There's no single answer to your question and it will depend on the other tiles in ...
The official scrabble rules state:
Before the game begins, all players should agree upon the dictionary that they will use, in case of a challenge. All words labeled as a part of speech (including those listed of foreign origin, and as archaic, obsolete, colloquial, slang, etc.) are permitted with the exception of the following: words always capitalized, ...
From the official rules on the Hasbro website:
3: [...] All letters played on a turn must be placed in one row across or down the board, to form at least one complete word. If, at the same time, they touch others letters in adjacent rows, those must also form complete words, crossword fashion, with all such letters. The player gets full credit for all words ...
You can do what you want here (score the modified word and the entirely new word).
All that matters is whether you play a tile on a premium square. If you do, you'll get the bonus, for that tile or the word(s) containing it, as appropriate.
For example, if someone plays CLOUD, with a double-word score square just after the end of it, and you play SWORD off ...
The minimum score for a seven letter word if you can place the word anywhere is 55.
RETiNAs C2 across. (lower case indicate blanks)
The score is 5 for RETNA, 0 for the blanks, and 50 bonus for using all 7 letters. The word would lie on a TL square, but since this is covered by a blank, it gives no bonus since 3x0 = 0.
This could be beaten by a ...
(NOTE : Final revision of my original answer)
The odds of the first tileset not having a single valid word is exactly 91,595,416 / 16,007,560,800 or .5722%, with it occuring once every 174.76378 games. This value is calculated by using the dictionary found in this answer, but can be adapted for any other dictionary.
This was brute-forced via python. Code ...
I play Scrabble with kids all the time, I think the same concepts would work nicely with an ESL opponent. To me handicapping by points (opponent starts with 150 or 200 points or whatever) does nothing to make the game more fun for either player. What does work is allowing my young opponent all the time they need for each turn - I get timed. They get all of ...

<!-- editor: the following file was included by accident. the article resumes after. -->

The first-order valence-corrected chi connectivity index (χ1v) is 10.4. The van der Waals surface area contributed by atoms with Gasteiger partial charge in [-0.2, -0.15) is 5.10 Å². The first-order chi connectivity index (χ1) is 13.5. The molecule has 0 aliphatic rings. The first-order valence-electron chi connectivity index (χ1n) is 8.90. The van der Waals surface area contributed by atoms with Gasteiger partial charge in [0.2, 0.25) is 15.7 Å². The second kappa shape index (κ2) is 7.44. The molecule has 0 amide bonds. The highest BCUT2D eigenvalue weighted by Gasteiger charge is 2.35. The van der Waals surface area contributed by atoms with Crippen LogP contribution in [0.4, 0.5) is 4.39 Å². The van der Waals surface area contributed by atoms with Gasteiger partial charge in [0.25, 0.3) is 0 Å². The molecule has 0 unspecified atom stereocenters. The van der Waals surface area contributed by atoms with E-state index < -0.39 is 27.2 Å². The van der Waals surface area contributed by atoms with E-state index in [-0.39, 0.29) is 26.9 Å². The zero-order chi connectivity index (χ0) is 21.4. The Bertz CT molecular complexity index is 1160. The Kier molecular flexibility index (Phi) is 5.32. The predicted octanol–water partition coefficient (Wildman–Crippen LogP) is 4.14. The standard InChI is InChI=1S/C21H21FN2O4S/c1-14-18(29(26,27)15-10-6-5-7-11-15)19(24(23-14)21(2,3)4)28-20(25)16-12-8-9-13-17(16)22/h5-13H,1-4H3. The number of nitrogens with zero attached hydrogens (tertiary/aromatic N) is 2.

Any word that is found in a standard English dictionary can be used in the game of Scrabble. There are also Official Scrabble Dictionaries that can be purchased for more word options. (Rules source)
Any word found in a standard English dictionary is allowed, which includes plural words.
You can look up a word to see if it is legal here, and ...
You are correct (you get points just for SADE and EN, not for the other words still on the board that were on the board before your turn). Here's the rule from the official rules (emphasis added):
The score for each turn is the sum of the letter values in each word(s) formed or modified on that turn
Perhaps an even easier way to resolve this doesn't even ...
While there are no explicit rules in Scrabble to handle this, it's pretty straight forward to do this in Scrabble with minimal disruption. I've done this on several occasions.
Leave any tiles on the board where they are. Even if you could remember which tiles they played, you wouldn't want to. Tiles that are played are essentially communal property, as ...
You get both.
In fact, there are three bonuses that you can get on your first turn, evaluated in this order:
Double letter score (if you play your word such that it hits one of the double letter scores that are 5 away from the starting square)
Double word score (from the starting square)
Bingo: +50 points for using all your letters
Let's say you play the ...
Let's check the Hasbro rules (http://scrabble.hasbro.com).
It's not verbose but it can be inferred from the text.
Rules are different for the first play and for subsequent plays.
Bold is mine.
The first player combines two or more of his or her letters to form a word and [...].
Note that the rules for the first play say to form "a word", not "words"...
The Words List seems to be protected by copyright. I highly doubt downloading the entire list - especially in an easily accessible format - is strictly speaking legal.
I found this on the Collins website.
Collins is the only online Scrabble word finder to use the official tournament word list.
So, I googled official tournament word list, and found this ...
Yes, you can play words just like in a crossword puzzle. As long as the words are left to right or top to bottom.
There are three ways to connect words (except for the first word.
First, connect it like a crossword:
Second, extend a word:
add an S
Third, put a word next to another word so the neighbors form new words:
Another measure of a good Scrabble game, used amongst serious tournament players: equity points loss. Let me explain.
As another commenter highlighted, sometimes strategy determines that you should play defensively and get lower score instead, in which case high-score may not measure how well the player plays (if that's your definition of good/quality, as ...